And I say this as someone who has spent many years watching students and new lawyers appear in court for the very first time, completely at a loss. The best of them are courteous and ask the lawyers around them for help on where to stand and what to say. The worst of them... well, arrogance is not a helpful trait when you can't back it up with experience is all I'll say for now.

This is just one class at one school, but back when I was in 1L our crim prof actually made it mandatory to go watch a few hours of court proceedings and then write a brief paper on it. 

I think it had mixed results in terms of imparting knowledge but a lot that could likely be remedied by helping students pick which courts or sessions they attended and allowing for a more robust debrief. 

  • Like 2
Link to comment
Share on other sites

Renerik
  • Law Student
6 hours ago, Hegdis said:

Knowing what phrases the lawyer use

I've been lucky, I've gone to court 4 times in the first 2 months of law school.

My third time there, the judge mentions his brother to defence counsel. When I got out I told my clinic leader that their parents must be pretty proud having two sons who are judges. She just laughed.

Went for a fourth time today and a judge mentioned her sister -- another clinic leader explained it to me.

  • LOL 4
  • Nom! 3
Link to comment
Share on other sites

It’s a story I have told before but during my articles I was absolutely taken in by the LNU family. They seemed to show up on almost every file and they got away with everything. The police couldn’t seem to find this gigantic network of apparently related people who were into everything from fraud to murder to large scale drug dealing. 
 

It took me entirely too long to figure it out. 
 

 

 

 

 

 

 

 

 

 

 

Last Name Unknown

  • LOL 2
Link to comment
Share on other sites

t3ctonics
  • Lawyer
1 minute ago, Hegdis said:

I wish law schools would send their students - even over TEAMS - into a busy bail court for a full day.

There is SO MUCH to knowing how a courtroom runs. Knowing the tests that get applied. Knowing what phrases the lawyer use. Knowing how the Crown presents the facts and how the defence disputes them. Knowing how fast things can move. Knowing how accused people act and react when their liberty is at stake. Seeing where the clerk sits and what he says. Seeing where the sheriff is and what she does. Getting a sense of the bench.

If Criminal Law 100 did a single day field trip to a busy courthouse students would pick up so much. It's one thing to study the law. It's another to watch it unfold in front of you. Connecting the textbook to the reality is a link most schools never help you make, aside from those lucky few who get to do some clinical work. Moots don't cut it - practically speaking, an extreme minority of you will ever be on your feet before an appellate court. Better to run a mock criminal trial.

And I say this as someone who has spent many years watching students and new lawyers appear in court for the very first time, completely at a loss. The best of them are courteous and ask the lawyers around them for help on where to stand and what to say. The worst of them... well, arrogance is not a helpful trait when you can't back it up with experience is all I'll say for now.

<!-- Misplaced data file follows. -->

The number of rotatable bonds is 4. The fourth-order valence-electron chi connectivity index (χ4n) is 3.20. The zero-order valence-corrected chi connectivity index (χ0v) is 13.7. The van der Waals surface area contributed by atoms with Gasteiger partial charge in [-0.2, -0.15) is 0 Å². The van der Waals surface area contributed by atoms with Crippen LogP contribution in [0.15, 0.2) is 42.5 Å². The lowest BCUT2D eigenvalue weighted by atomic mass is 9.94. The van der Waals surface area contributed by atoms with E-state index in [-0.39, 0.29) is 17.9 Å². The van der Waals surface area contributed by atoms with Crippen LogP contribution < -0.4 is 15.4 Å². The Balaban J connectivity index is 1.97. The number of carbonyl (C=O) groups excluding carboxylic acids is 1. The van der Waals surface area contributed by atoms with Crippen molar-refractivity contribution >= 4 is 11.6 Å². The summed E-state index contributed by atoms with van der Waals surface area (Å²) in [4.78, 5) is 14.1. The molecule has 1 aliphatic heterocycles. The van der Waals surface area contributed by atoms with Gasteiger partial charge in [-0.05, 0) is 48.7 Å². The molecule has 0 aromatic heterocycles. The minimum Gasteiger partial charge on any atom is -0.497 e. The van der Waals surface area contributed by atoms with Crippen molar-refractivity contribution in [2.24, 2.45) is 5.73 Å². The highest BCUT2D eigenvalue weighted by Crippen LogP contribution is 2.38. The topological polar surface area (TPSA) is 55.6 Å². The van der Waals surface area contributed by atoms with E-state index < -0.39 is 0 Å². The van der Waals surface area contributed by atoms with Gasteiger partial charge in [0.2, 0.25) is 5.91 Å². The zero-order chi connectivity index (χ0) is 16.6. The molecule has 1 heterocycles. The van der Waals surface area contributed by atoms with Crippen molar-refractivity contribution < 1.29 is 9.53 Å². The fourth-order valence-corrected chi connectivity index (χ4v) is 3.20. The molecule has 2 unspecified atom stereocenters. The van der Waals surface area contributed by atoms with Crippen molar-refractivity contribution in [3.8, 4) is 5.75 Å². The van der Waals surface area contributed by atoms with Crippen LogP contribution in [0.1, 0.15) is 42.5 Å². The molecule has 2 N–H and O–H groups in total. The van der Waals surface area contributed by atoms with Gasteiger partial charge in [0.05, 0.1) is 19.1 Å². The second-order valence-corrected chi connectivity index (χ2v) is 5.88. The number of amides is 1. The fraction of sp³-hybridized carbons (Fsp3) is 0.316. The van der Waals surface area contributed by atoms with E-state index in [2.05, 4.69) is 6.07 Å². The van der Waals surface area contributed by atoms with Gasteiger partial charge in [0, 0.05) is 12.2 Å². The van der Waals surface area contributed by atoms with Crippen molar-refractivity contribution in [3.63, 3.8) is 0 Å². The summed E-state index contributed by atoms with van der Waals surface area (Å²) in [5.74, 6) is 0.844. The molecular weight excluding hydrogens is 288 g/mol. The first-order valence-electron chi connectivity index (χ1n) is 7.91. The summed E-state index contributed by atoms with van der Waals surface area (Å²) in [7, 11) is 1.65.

We did this in my first year at U of S and it was definitely a helpful look at the real world of litigation. It was for both Criminal and Torts, so we went to both criminal docket and civil chambers. The Criminal prof also arranged a class visit to the federal penitentiary in Prince Albert, including into the maximum security areas. That provided some meaningful perspective.

11 hours ago, Hegdis said:

It’s a story I have told before but during my articles I was absolutely taken in by the LNU family. They seemed to show up on almost every file and they got away with everything. The police couldn’t seem to find this gigantic network of apparently related people who were into everything from fraud to murder to large scale drug dealing. 

That's pure incompetence on the cops' part - most of them live together at NFA!

  • LOL 2
Link to comment
Share on other sites

  • 2 weeks later...
realpseudonym
  • Lawyer
On 11/8/2022 at 9:22 AM, KOMODO said:

And I wish there was more emphasis on point first writing. If I receive a draft email or memo from a student and their conclusion isn't clear in the first 3-5 lines, I find that irritating.

I am currently reading work from first and second year law students as part of a pro bono project, and none of these people have mastered point-first writing. On one of them, the key issue doesn't even get mentioned until seventh of twelve pages. This isn't short fiction! I don't want a surprise twist 60% of the way through a memo.

 

 

  • LOL 5
Link to comment
Share on other sites

  • 2 weeks later...
PzabbytheLawyer
  • Lawyer
On 11/18/2022 at 4:34 PM, realpseudonym said:

I am currently reading work from first and second year law students as part of a pro bono project, and none of these people have mastered point-first writing. On one of them, the key issue doesn't even get mentioned until seventh of twelve pages. This isn't short fiction! I don't want a surprise twist 60% of the way through a memo.

 

 

Plot twist - vavilov happened!

  • LOL 1
Link to comment
Share on other sites

Create an account or sign in to comment

You need to be a member in order to leave a comment

Create an account

Sign up for a new account in our community. It's easy!

Register a new account

Sign in

Already have an account? Sign in here.

Sign In Now
 Share

  • Recently Browsing   0 members

    • No registered users viewing this page.


×
×
  • Create New...

Important Information

By accessing this website, you agree to abide by our Terms of Use. YOU EXPRESSLY ACKNOWLEDGE AND AGREE THAT YOU WILL NOT CONSTRUE ANY POST ON THIS WEBSITE AS PROVIDING LEGAL ADVICE EVEN IF SUCH POST IS MADE BY A PERSON CLAIMING TO BE A LAWYER. We have placed cookies on your device to help make this website better. You can adjust your cookie settings, otherwise we'll assume you're okay to continue.